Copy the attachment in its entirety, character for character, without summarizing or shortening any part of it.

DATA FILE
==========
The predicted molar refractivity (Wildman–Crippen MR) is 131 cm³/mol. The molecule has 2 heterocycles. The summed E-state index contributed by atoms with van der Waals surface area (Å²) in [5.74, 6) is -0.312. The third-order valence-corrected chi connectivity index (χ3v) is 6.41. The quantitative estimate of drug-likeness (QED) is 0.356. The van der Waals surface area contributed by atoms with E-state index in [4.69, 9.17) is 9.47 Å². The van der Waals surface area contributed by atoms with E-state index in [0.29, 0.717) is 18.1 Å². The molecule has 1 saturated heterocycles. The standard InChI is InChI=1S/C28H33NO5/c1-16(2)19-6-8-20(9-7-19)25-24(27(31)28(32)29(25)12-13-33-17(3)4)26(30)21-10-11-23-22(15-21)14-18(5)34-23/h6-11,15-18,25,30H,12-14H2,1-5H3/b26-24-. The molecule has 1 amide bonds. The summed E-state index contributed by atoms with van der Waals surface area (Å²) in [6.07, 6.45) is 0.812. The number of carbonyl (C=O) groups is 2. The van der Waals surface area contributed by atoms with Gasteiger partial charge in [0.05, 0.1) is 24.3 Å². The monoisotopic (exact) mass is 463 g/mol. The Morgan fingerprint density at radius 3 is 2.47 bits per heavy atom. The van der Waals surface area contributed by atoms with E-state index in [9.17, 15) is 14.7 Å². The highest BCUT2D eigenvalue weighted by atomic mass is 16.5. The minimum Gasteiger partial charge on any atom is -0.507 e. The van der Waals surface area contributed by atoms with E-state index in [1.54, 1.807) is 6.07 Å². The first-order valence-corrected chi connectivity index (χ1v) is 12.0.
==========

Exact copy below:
The predicted molar refractivity (Wildman–Crippen MR) is 131 cm³/mol. The molecule has 2 heterocycles. The summed E-state index contributed by atoms with van der Waals surface area (Å²) in [5.74, 6) is -0.312. The third-order valence-corrected chi connectivity index (χ3v) is 6.41. The quantitative estimate of drug-likeness (QED) is 0.356. The van der Waals surface area contributed by atoms with E-state index in [4.69, 9.17) is 9.47 Å². The van der Waals surface area contributed by atoms with E-state index in [0.29, 0.717) is 18.1 Å². The molecule has 1 saturated heterocycles. The standard InChI is InChI=1S/C28H33NO5/c1-16(2)19-6-8-20(9-7-19)25-24(27(31)28(32)29(25)12-13-33-17(3)4)26(30)21-10-11-23-22(15-21)14-18(5)34-23/h6-11,15-18,25,30H,12-14H2,1-5H3/b26-24-. The molecule has 1 amide bonds. The summed E-state index contributed by atoms with van der Waals surface area (Å²) in [6.07, 6.45) is 0.812. The number of carbonyl (C=O) groups is 2. The van der Waals surface area contributed by atoms with Gasteiger partial charge in [0.05, 0.1) is 24.3 Å². The monoisotopic (exact) mass is 463 g/mol. The Morgan fingerprint density at radius 3 is 2.47 bits per heavy atom. The van der Waals surface area contributed by atoms with E-state index in [9.17, 15) is 14.7 Å². The highest BCUT2D eigenvalue weighted by atomic mass is 16.5. The minimum Gasteiger partial charge on any atom is -0.507 e. The van der Waals surface area contributed by atoms with E-state index in [1.54, 1.807) is 6.07 Å². The first-order valence-corrected chi connectivity index (χ1v) is 12.0.